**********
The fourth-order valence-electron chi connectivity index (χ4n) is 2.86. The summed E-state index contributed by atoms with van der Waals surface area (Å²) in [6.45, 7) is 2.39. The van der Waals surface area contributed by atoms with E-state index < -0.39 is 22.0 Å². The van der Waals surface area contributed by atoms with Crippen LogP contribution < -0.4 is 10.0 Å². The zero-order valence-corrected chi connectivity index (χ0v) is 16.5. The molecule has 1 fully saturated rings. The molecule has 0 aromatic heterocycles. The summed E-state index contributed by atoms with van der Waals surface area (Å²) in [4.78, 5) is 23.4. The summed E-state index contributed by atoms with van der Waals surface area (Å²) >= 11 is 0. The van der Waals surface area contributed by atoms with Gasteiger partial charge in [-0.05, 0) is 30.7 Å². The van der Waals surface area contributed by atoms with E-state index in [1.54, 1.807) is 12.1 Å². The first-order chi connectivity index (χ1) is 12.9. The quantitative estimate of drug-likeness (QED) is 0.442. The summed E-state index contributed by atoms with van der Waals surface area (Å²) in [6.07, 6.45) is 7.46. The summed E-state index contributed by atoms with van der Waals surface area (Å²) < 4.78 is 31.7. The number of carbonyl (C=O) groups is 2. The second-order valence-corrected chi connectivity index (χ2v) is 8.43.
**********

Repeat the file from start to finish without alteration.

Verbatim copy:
The fourth-order valence-electron chi connectivity index (χ4n) is 2.86. The summed E-state index contributed by atoms with van der Waals surface area (Å²) in [6.45, 7) is 2.39. The van der Waals surface area contributed by atoms with E-state index < -0.39 is 22.0 Å². The van der Waals surface area contributed by atoms with Crippen LogP contribution < -0.4 is 10.0 Å². The zero-order valence-corrected chi connectivity index (χ0v) is 16.5. The molecule has 1 fully saturated rings. The molecule has 0 aromatic heterocycles. The summed E-state index contributed by atoms with van der Waals surface area (Å²) in [4.78, 5) is 23.4. The summed E-state index contributed by atoms with van der Waals surface area (Å²) >= 11 is 0. The van der Waals surface area contributed by atoms with Gasteiger partial charge in [-0.05, 0) is 30.7 Å². The van der Waals surface area contributed by atoms with E-state index in [1.54, 1.807) is 12.1 Å². The first-order chi connectivity index (χ1) is 12.9. The quantitative estimate of drug-likeness (QED) is 0.442. The summed E-state index contributed by atoms with van der Waals surface area (Å²) in [6.07, 6.45) is 7.46. The summed E-state index contributed by atoms with van der Waals surface area (Å²) < 4.78 is 31.7. The number of carbonyl (C=O) groups is 2. The second-order valence-corrected chi connectivity index (χ2v) is 8.43.